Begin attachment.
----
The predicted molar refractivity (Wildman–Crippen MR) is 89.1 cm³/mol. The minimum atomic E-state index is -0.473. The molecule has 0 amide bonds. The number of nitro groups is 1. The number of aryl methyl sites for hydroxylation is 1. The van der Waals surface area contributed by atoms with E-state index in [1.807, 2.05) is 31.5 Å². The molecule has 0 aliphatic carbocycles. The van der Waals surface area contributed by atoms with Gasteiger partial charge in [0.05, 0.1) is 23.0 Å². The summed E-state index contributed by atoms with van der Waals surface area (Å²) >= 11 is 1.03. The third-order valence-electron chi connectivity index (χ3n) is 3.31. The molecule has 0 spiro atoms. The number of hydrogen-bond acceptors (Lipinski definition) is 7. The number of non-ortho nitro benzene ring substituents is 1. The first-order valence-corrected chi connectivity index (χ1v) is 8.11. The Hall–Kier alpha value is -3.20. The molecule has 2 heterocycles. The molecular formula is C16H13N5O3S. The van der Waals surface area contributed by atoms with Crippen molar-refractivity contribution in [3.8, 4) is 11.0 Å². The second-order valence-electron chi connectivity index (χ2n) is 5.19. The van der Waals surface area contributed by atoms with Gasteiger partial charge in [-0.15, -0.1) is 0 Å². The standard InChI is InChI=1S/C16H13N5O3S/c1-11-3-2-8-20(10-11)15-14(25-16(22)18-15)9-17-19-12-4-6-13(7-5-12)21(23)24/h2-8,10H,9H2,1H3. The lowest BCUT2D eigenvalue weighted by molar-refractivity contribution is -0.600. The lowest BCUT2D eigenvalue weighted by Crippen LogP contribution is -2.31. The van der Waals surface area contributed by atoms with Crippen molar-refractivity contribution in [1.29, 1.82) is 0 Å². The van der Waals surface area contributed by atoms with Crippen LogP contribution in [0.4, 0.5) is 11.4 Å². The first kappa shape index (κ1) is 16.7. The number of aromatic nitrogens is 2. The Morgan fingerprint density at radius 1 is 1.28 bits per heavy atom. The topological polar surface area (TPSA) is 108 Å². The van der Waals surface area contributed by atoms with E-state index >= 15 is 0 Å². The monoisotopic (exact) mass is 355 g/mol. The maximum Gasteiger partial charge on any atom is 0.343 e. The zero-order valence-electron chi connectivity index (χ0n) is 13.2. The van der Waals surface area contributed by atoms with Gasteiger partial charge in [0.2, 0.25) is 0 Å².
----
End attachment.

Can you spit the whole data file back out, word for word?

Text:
The predicted molar refractivity (Wildman–Crippen MR) is 89.1 cm³/mol. The minimum atomic E-state index is -0.473. The molecule has 0 amide bonds. The number of nitro groups is 1. The number of aryl methyl sites for hydroxylation is 1. The van der Waals surface area contributed by atoms with E-state index in [1.807, 2.05) is 31.5 Å². The molecule has 0 aliphatic carbocycles. The van der Waals surface area contributed by atoms with Gasteiger partial charge in [0.05, 0.1) is 23.0 Å². The summed E-state index contributed by atoms with van der Waals surface area (Å²) >= 11 is 1.03. The third-order valence-electron chi connectivity index (χ3n) is 3.31. The molecule has 0 spiro atoms. The number of hydrogen-bond acceptors (Lipinski definition) is 7. The number of non-ortho nitro benzene ring substituents is 1. The first-order valence-corrected chi connectivity index (χ1v) is 8.11. The Hall–Kier alpha value is -3.20. The molecule has 2 heterocycles. The molecular formula is C16H13N5O3S. The van der Waals surface area contributed by atoms with Crippen molar-refractivity contribution in [3.8, 4) is 11.0 Å². The second-order valence-electron chi connectivity index (χ2n) is 5.19. The van der Waals surface area contributed by atoms with Gasteiger partial charge in [-0.15, -0.1) is 0 Å². The standard InChI is InChI=1S/C16H13N5O3S/c1-11-3-2-8-20(10-11)15-14(25-16(22)18-15)9-17-19-12-4-6-13(7-5-12)21(23)24/h2-8,10H,9H2,1H3. The lowest BCUT2D eigenvalue weighted by molar-refractivity contribution is -0.600. The lowest BCUT2D eigenvalue weighted by Crippen LogP contribution is -2.31. The van der Waals surface area contributed by atoms with Crippen molar-refractivity contribution in [1.29, 1.82) is 0 Å². The van der Waals surface area contributed by atoms with Crippen LogP contribution in [0.4, 0.5) is 11.4 Å². The first kappa shape index (κ1) is 16.7. The number of aromatic nitrogens is 2. The Morgan fingerprint density at radius 1 is 1.28 bits per heavy atom. The topological polar surface area (TPSA) is 108 Å². The van der Waals surface area contributed by atoms with E-state index >= 15 is 0 Å². The monoisotopic (exact) mass is 355 g/mol. The maximum Gasteiger partial charge on any atom is 0.343 e. The zero-order valence-electron chi connectivity index (χ0n) is 13.2. The van der Waals surface area contributed by atoms with Gasteiger partial charge in [0.2, 0.25) is 0 Å².